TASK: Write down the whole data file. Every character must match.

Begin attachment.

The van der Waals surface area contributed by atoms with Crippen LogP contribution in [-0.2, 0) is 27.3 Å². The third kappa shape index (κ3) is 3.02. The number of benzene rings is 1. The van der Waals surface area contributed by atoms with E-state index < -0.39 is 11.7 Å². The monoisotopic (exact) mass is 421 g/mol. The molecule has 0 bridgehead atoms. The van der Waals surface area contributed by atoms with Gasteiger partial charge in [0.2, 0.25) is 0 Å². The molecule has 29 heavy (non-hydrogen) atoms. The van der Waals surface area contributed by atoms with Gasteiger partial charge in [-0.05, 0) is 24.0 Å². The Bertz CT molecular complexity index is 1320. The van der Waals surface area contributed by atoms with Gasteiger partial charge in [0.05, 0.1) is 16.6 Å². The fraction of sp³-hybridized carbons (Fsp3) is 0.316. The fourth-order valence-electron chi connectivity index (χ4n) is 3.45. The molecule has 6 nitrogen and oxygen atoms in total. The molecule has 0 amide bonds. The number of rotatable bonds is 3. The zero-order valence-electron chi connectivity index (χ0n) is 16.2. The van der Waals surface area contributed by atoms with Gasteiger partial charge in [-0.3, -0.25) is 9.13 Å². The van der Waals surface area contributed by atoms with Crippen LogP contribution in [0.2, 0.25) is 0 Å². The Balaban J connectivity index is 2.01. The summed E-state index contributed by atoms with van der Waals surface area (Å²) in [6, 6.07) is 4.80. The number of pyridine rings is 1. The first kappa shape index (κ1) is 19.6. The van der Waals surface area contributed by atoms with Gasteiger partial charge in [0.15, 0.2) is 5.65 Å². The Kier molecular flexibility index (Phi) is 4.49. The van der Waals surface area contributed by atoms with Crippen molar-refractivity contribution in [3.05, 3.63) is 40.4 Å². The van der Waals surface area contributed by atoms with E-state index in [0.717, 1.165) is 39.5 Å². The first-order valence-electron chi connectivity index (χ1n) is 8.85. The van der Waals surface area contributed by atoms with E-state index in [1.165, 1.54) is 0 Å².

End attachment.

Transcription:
The van der Waals surface area contributed by atoms with Crippen LogP contribution in [-0.2, 0) is 27.3 Å². The third kappa shape index (κ3) is 3.02. The number of benzene rings is 1. The van der Waals surface area contributed by atoms with E-state index < -0.39 is 11.7 Å². The monoisotopic (exact) mass is 421 g/mol. The molecule has 0 bridgehead atoms. The van der Waals surface area contributed by atoms with Gasteiger partial charge in [0.2, 0.25) is 0 Å². The molecule has 29 heavy (non-hydrogen) atoms. The van der Waals surface area contributed by atoms with Gasteiger partial charge in [-0.05, 0) is 24.0 Å². The Bertz CT molecular complexity index is 1320. The van der Waals surface area contributed by atoms with Gasteiger partial charge in [0.05, 0.1) is 16.6 Å². The fraction of sp³-hybridized carbons (Fsp3) is 0.316. The fourth-order valence-electron chi connectivity index (χ4n) is 3.45. The molecule has 6 nitrogen and oxygen atoms in total. The molecule has 0 amide bonds. The number of rotatable bonds is 3. The zero-order valence-electron chi connectivity index (χ0n) is 16.2. The van der Waals surface area contributed by atoms with Gasteiger partial charge in [-0.3, -0.25) is 9.13 Å². The van der Waals surface area contributed by atoms with Crippen LogP contribution in [0.2, 0.25) is 0 Å². The Balaban J connectivity index is 2.01. The summed E-state index contributed by atoms with van der Waals surface area (Å²) in [6, 6.07) is 4.80. The number of pyridine rings is 1. The first kappa shape index (κ1) is 19.6. The van der Waals surface area contributed by atoms with Gasteiger partial charge in [0.15, 0.2) is 5.65 Å². The Kier molecular flexibility index (Phi) is 4.49. The van der Waals surface area contributed by atoms with Crippen molar-refractivity contribution in [3.05, 3.63) is 40.4 Å². The van der Waals surface area contributed by atoms with E-state index in [0.717, 1.165) is 39.5 Å². The first-order valence-electron chi connectivity index (χ1n) is 8.85. The van der Waals surface area contributed by atoms with E-state index in [1.165, 1.54) is 0 Å².